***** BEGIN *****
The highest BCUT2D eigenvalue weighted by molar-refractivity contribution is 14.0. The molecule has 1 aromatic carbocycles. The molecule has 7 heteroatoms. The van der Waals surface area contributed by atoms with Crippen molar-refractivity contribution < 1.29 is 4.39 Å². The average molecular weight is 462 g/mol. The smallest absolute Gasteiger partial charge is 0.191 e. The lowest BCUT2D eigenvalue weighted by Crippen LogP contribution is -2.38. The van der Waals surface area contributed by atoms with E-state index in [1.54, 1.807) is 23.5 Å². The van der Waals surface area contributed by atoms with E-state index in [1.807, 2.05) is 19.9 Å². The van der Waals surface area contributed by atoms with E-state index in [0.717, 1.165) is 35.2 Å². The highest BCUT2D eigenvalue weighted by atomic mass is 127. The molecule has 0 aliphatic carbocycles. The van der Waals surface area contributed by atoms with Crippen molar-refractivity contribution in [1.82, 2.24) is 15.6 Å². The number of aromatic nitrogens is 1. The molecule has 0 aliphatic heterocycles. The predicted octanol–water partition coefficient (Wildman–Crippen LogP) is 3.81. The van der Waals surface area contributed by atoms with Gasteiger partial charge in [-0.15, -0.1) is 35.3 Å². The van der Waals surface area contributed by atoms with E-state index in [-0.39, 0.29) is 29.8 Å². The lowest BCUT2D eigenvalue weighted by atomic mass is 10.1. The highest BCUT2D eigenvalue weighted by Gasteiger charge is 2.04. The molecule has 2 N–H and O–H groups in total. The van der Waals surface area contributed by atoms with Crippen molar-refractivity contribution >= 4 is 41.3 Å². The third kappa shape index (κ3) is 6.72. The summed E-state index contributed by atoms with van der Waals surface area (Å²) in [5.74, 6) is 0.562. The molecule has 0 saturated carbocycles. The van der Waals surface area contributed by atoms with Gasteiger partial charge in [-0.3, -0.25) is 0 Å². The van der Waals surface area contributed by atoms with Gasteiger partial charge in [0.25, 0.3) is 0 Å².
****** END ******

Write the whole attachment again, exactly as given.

The highest BCUT2D eigenvalue weighted by molar-refractivity contribution is 14.0. The molecule has 1 aromatic carbocycles. The molecule has 7 heteroatoms. The van der Waals surface area contributed by atoms with Crippen molar-refractivity contribution < 1.29 is 4.39 Å². The average molecular weight is 462 g/mol. The smallest absolute Gasteiger partial charge is 0.191 e. The lowest BCUT2D eigenvalue weighted by Crippen LogP contribution is -2.38. The van der Waals surface area contributed by atoms with E-state index in [1.54, 1.807) is 23.5 Å². The van der Waals surface area contributed by atoms with E-state index in [1.807, 2.05) is 19.9 Å². The van der Waals surface area contributed by atoms with E-state index in [0.717, 1.165) is 35.2 Å². The highest BCUT2D eigenvalue weighted by atomic mass is 127. The molecule has 0 aliphatic carbocycles. The van der Waals surface area contributed by atoms with Crippen molar-refractivity contribution in [1.82, 2.24) is 15.6 Å². The number of aromatic nitrogens is 1. The molecule has 0 aliphatic heterocycles. The predicted octanol–water partition coefficient (Wildman–Crippen LogP) is 3.81. The van der Waals surface area contributed by atoms with Gasteiger partial charge in [-0.15, -0.1) is 35.3 Å². The van der Waals surface area contributed by atoms with E-state index in [-0.39, 0.29) is 29.8 Å². The lowest BCUT2D eigenvalue weighted by atomic mass is 10.1. The highest BCUT2D eigenvalue weighted by Gasteiger charge is 2.04. The molecule has 2 N–H and O–H groups in total. The van der Waals surface area contributed by atoms with Crippen molar-refractivity contribution >= 4 is 41.3 Å². The third kappa shape index (κ3) is 6.72. The summed E-state index contributed by atoms with van der Waals surface area (Å²) in [5.74, 6) is 0.562. The molecule has 0 saturated carbocycles. The van der Waals surface area contributed by atoms with Gasteiger partial charge in [-0.3, -0.25) is 0 Å². The van der Waals surface area contributed by atoms with Gasteiger partial charge in [0.25, 0.3) is 0 Å².